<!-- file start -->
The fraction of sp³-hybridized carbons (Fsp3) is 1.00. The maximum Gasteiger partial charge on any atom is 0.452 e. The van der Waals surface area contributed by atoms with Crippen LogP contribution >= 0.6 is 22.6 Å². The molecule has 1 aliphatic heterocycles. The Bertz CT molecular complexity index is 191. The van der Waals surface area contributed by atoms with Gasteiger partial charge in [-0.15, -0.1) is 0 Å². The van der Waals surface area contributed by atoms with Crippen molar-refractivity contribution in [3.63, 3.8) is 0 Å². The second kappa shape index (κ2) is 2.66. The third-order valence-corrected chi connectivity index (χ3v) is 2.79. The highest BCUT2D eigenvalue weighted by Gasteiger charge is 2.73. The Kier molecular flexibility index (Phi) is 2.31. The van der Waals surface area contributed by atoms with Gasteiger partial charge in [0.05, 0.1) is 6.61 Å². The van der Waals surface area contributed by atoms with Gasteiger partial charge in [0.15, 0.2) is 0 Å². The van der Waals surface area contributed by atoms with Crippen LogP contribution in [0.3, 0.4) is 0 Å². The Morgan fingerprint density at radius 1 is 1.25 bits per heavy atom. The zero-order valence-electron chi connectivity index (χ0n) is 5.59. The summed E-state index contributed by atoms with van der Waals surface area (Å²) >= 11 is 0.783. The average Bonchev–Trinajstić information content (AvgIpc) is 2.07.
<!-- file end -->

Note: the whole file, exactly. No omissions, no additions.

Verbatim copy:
The fraction of sp³-hybridized carbons (Fsp3) is 1.00. The maximum Gasteiger partial charge on any atom is 0.452 e. The van der Waals surface area contributed by atoms with Crippen LogP contribution >= 0.6 is 22.6 Å². The molecule has 1 aliphatic heterocycles. The Bertz CT molecular complexity index is 191. The van der Waals surface area contributed by atoms with Gasteiger partial charge in [-0.15, -0.1) is 0 Å². The van der Waals surface area contributed by atoms with Crippen molar-refractivity contribution in [3.63, 3.8) is 0 Å². The second kappa shape index (κ2) is 2.66. The third-order valence-corrected chi connectivity index (χ3v) is 2.79. The highest BCUT2D eigenvalue weighted by Gasteiger charge is 2.73. The Kier molecular flexibility index (Phi) is 2.31. The van der Waals surface area contributed by atoms with Gasteiger partial charge in [0.05, 0.1) is 6.61 Å². The van der Waals surface area contributed by atoms with Gasteiger partial charge in [0.15, 0.2) is 0 Å². The van der Waals surface area contributed by atoms with Crippen LogP contribution in [0.3, 0.4) is 0 Å². The Morgan fingerprint density at radius 1 is 1.25 bits per heavy atom. The zero-order valence-electron chi connectivity index (χ0n) is 5.59. The summed E-state index contributed by atoms with van der Waals surface area (Å²) >= 11 is 0.783. The average Bonchev–Trinajstić information content (AvgIpc) is 2.07.